Never Came Back: Chapter 8
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All the ambient noise of the pub disappeared. My eyes narrowed. Had he said still married? Dad shifted, glancing from the papers back to me. The shock hit me all at one, robbing me of my breath. I stared at him.
"Look at the papers beneath it. They're divorce papers. I had them drawn up a year after I left so that your Mom could move on. It became pretty apparent that she wanted nothing to do with me, even though I tried to contact her. Besides, I did want her to be able to move on. Live her life. I wanted to move on.“
He winced. “Kind of.”
Oh, boy, I thought, staring at him. Do you have a surprise waiting for you. You wouldn’t even recognize Mom.
He flipped through a couple of pages, settling on the last one, then motioned to the bottom right corner. "See that? That's where she was supposed to sign. I sent her the papers a dozen times. My attorney took them over once. She said she'd mail them. But she never did. I didn't want to keep pressing it, so I just let it drop. At the time, I was busy working on an oil rig anyway. Didn't spend much time in the states. Eventually, I just forgot about it.“
My eyes widened. "You've been married all these years?"
He shrugged with a hint of ruefulness "By law only. Your mother wants nothing to do with me."
"Got that right. So you haven't remarried? Moved on?”
He ran a hand over his head, driving a hand through his thick head of hair. The locks skewed, standing straight up.
"No. Only a few girlfriends here and then. Didn't really appeal to me after my first spectacular failure. I married my job."
"Well," I said, tossing the papers back. "This is no Parent Trap story. Mom basically hates you, and she hasn't moved on either. I mean, she barely leaves the house. So if you're hoping to reunite your happy marriage . . . "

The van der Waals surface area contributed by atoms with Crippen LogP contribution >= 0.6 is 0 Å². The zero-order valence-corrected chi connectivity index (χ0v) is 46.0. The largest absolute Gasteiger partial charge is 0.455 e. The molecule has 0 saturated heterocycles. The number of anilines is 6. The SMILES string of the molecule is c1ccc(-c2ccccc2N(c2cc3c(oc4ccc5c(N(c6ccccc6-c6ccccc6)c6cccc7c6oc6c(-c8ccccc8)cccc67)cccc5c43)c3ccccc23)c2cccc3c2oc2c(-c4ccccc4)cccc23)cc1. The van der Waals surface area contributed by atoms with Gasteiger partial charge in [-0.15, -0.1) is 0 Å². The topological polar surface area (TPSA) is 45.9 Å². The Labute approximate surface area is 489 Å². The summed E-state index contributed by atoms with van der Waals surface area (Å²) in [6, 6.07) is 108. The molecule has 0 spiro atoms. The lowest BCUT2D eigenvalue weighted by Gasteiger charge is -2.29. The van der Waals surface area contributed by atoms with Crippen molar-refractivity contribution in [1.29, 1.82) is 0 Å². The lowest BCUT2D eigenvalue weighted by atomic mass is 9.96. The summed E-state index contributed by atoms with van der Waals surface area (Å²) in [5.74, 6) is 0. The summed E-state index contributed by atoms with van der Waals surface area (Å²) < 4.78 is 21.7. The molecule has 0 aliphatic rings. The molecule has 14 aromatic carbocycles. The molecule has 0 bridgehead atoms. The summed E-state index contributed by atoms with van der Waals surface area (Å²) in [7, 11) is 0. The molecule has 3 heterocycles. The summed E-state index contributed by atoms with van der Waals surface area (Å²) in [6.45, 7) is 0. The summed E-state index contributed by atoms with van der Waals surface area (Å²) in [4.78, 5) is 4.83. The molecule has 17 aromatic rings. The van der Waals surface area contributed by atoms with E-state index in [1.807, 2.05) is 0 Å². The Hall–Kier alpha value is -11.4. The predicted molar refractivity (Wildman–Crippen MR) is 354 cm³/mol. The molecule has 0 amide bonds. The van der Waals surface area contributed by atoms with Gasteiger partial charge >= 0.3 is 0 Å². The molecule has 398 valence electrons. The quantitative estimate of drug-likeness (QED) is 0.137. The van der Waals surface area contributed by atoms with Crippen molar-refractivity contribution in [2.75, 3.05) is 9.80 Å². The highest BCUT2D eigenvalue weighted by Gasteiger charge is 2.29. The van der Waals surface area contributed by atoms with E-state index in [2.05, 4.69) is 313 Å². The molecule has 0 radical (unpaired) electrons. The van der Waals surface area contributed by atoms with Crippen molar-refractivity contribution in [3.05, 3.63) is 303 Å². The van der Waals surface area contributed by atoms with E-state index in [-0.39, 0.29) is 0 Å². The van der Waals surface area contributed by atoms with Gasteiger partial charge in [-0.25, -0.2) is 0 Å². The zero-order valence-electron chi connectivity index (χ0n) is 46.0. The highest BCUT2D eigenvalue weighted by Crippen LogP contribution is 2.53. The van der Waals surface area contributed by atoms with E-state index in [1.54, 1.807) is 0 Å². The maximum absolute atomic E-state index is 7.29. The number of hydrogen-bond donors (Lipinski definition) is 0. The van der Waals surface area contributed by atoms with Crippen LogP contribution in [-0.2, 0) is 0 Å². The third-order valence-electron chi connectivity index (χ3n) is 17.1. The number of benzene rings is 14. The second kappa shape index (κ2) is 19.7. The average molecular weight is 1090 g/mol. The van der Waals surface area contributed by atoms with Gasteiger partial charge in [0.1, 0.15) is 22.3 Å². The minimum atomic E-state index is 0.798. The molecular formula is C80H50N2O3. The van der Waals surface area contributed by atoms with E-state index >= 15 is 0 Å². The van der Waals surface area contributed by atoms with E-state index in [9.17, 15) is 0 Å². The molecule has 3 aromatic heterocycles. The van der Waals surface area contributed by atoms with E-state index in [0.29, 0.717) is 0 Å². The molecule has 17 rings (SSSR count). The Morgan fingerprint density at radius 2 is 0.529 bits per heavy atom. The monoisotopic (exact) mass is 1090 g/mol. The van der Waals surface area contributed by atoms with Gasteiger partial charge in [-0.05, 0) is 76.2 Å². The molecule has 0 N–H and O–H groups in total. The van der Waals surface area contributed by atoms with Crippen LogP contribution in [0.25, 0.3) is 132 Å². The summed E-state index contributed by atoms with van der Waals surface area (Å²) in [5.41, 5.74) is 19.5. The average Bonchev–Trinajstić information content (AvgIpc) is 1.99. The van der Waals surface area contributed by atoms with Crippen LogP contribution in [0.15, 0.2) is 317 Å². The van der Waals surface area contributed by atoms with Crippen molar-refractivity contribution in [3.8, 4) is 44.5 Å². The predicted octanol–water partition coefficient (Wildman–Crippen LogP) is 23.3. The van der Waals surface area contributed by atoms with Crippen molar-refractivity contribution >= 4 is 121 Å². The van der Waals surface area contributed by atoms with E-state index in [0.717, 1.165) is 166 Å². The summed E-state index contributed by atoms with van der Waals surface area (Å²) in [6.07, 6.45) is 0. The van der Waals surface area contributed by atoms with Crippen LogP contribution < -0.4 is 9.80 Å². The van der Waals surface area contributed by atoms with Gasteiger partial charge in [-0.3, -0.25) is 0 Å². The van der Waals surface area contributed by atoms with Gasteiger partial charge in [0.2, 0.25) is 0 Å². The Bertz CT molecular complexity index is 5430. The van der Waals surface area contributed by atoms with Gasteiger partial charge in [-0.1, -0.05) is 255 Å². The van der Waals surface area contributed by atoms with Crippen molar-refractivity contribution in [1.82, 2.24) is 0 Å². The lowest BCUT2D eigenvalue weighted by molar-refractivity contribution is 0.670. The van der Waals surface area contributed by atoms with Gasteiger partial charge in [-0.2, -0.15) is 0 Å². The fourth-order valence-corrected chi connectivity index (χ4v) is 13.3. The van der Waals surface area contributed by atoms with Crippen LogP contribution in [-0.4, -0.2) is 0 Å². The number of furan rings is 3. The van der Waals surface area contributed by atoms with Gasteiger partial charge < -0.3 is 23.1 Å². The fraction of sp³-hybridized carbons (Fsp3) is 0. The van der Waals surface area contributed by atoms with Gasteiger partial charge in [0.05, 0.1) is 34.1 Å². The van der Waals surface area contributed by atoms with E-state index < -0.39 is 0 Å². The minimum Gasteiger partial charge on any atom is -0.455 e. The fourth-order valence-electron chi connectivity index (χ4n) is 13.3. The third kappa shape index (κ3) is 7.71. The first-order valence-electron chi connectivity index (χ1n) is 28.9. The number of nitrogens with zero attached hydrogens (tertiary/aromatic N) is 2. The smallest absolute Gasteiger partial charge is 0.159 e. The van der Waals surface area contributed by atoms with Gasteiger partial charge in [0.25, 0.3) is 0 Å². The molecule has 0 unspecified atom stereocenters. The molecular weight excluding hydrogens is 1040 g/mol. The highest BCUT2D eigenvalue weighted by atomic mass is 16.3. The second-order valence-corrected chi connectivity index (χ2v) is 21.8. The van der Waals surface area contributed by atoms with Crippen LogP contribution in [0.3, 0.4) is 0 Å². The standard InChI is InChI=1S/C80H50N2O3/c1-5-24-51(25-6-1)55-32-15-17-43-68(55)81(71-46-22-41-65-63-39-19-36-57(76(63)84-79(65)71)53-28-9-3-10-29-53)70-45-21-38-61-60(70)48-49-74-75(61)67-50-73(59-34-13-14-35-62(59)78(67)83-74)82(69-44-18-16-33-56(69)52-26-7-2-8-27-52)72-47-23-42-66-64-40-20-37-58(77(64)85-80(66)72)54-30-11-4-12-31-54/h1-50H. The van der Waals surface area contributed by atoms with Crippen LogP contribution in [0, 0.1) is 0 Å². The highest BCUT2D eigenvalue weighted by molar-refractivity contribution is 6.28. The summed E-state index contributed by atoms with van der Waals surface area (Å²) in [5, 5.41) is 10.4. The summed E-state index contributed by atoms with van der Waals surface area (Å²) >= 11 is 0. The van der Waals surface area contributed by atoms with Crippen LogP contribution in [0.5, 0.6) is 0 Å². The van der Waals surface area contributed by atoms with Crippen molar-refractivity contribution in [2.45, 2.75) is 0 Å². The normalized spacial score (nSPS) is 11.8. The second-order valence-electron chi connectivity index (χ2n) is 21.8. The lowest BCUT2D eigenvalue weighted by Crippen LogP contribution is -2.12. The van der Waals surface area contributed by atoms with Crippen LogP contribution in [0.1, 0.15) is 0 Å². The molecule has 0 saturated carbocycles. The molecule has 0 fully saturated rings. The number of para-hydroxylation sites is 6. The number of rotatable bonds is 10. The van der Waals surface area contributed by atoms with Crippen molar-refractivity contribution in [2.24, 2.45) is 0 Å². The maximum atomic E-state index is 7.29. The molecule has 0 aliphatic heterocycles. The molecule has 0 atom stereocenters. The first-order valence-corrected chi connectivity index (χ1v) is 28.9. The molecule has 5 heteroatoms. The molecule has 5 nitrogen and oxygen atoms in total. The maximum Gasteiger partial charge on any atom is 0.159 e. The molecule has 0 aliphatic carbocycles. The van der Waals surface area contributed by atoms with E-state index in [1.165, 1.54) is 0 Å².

He recoiled, one hand raised. "I didn't come here to reconcile with her, Rachelle. I just want to finalize the divorce and move on with my life."
“This won’t be pretty.”
“Worse. It’s like . . . it's like she lost all motivation to live her life after the divorce. She doesn't even leave the house for groceries anymore. I do all that. She stays on the couch, watching TV. She’s . . . different. I’ve gotten her into counseling, but she stopped going. She had a heart attack and barely recovered, but still has to use oxygen now and then.“
The soft exhalation, and his downturned eyes, lowered my guards. He whistled low. "I'm sorry, Rachelle. I would never have wished that outcome on her." I studied him, seeking for any sign of goading or insincerity, but found none. Nothing but a guarded gaze still riffling with uncertainty.
It's your fault, I heard a voice inside me say. It's your fault she's like this and won’t get better.
I forced that thought aside. Surely, it wasn’t totally true, even though it felt true. Did Dad force her not to talk to me for days on end, or miss all my events, or shove gallons of ice cream at me? Of course not. She chose that. The spot on the couch that she never left bubbled back to my mind. Did he strap her there and tell her never to leave? No. Mom chose to do that.
For a moment, I relived all my most intense teenage moments. The times when I'd lied. Broken the law. Invited boys over all night without telling Mom. Had Mom made me do all that?
No. I'd chosen it.
Was anybody really forced into their decisions by someone else?